Posted by The Average Investor on May 29, 2011

The US markets continued their slow but persistent descent. Nothing spectacular, just four consecutive weeks of relatively small (in total about 2.3% on the S&P500 and about 2.8% on the Nasdaq 100) loses. At the same time, the US REIT increased for a second week in a row. More importantly, the Emerging Markets gave a buy signal last Friday after advancing for a second week in a row.

Asset Symbol Position Date In Gain
US REIT VNQ Long 2010-07-23 23.55%
S&P 500 ^GSPC Long 2010-09-30 16.64%
Nasdaq 100 ^NDX Long 2011-03-25 0.85%
Emerging Markets EEM Long 2011-05-27 0%

The month ends on Tuesday, while Monday is a holiday in the US. One of the indexes, the S&P 500, is monitored using the 10 month EMA, thus, a natural question is whether the four weeks of declines will trigger a change in the position. The answer is an affirmative No, barring calamitous events on Tuesday of course. For a sell to get triggered, the S&P 500 needs to drop down below $1247, which is 6.3% lower than the current price of $1331.1. And that needs to happen in a single day.

The only position “in danger” in near term is in fact the Nasdaq 100. The Friday’s close was less than 1% above the EMA (weekly, 20 for this instrument), thus, a drop this week may trigger an exit on Friday. For this to materialize next Friday’s close need to be $2313.89 or lower (the last Friday’s close was $2336.90).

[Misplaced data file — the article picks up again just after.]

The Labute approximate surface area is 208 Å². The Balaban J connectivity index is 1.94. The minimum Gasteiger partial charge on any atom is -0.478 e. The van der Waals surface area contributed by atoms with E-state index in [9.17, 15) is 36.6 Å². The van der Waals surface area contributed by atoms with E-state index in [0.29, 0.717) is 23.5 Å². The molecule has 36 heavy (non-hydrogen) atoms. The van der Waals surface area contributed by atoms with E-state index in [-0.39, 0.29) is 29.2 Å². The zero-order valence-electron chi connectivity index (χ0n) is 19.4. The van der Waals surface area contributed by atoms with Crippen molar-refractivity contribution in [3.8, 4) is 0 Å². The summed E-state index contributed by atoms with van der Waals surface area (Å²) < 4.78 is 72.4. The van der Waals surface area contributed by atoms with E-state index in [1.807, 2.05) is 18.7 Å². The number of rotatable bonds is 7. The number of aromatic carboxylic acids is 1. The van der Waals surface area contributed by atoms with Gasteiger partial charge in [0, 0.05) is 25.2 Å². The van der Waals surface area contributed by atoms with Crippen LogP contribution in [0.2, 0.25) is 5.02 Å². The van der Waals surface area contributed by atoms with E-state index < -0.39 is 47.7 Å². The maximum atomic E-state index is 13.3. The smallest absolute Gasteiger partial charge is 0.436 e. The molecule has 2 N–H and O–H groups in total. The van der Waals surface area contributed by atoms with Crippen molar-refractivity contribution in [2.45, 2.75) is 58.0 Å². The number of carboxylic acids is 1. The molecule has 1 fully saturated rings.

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The Weekly Update

Posted by The Average Investor on May 23, 2011

Another week in the red, but no new sell signals yet, mostly due to the significant profits the indexes delivered over the past few months. In other words, there is no reason to think this is more than a long-overdue correction.

Asset Symbol Position Date In Gain
US REIT VNQ Long 2010-07-23 21.55%
S&P 500 ^GSPC Long 2010-09-30 16.83%
Nasdaq 100 ^NDX Long 2011-03-25 1.72%

The economy is probably not too bad anywhere in the world, but the excessive amounts of debt keep people and governments hostage. A small turbulence can easily escalate into a major disaster for the same reason. Pneumonia is not too dangerous on its own, but it can be terminal if ones immune system is already weakened for whatever reason.